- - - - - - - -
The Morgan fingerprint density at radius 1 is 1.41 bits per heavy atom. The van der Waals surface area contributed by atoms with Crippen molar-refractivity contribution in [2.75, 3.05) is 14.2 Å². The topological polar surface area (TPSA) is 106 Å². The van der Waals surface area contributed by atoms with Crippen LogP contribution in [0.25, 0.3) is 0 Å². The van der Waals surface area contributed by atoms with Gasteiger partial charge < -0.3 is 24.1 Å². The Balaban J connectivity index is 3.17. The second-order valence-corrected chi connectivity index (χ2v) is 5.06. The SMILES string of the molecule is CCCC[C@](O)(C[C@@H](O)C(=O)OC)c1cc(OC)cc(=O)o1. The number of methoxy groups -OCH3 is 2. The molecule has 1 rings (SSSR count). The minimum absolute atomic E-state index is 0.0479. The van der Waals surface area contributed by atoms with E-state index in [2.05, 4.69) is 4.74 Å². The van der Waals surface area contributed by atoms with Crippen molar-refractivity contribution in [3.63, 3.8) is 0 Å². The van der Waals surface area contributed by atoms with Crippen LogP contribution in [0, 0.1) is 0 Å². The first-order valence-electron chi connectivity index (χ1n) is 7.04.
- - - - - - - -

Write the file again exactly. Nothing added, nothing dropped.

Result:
The Morgan fingerprint density at radius 1 is 1.41 bits per heavy atom. The van der Waals surface area contributed by atoms with Crippen molar-refractivity contribution in [2.75, 3.05) is 14.2 Å². The topological polar surface area (TPSA) is 106 Å². The van der Waals surface area contributed by atoms with Crippen LogP contribution in [0.25, 0.3) is 0 Å². The van der Waals surface area contributed by atoms with Gasteiger partial charge < -0.3 is 24.1 Å². The Balaban J connectivity index is 3.17. The second-order valence-corrected chi connectivity index (χ2v) is 5.06. The SMILES string of the molecule is CCCC[C@](O)(C[C@@H](O)C(=O)OC)c1cc(OC)cc(=O)o1. The number of methoxy groups -OCH3 is 2. The molecule has 1 rings (SSSR count). The minimum absolute atomic E-state index is 0.0479. The van der Waals surface area contributed by atoms with E-state index in [2.05, 4.69) is 4.74 Å². The van der Waals surface area contributed by atoms with Crippen molar-refractivity contribution in [3.63, 3.8) is 0 Å². The van der Waals surface area contributed by atoms with Crippen LogP contribution in [0, 0.1) is 0 Å². The first-order valence-electron chi connectivity index (χ1n) is 7.04.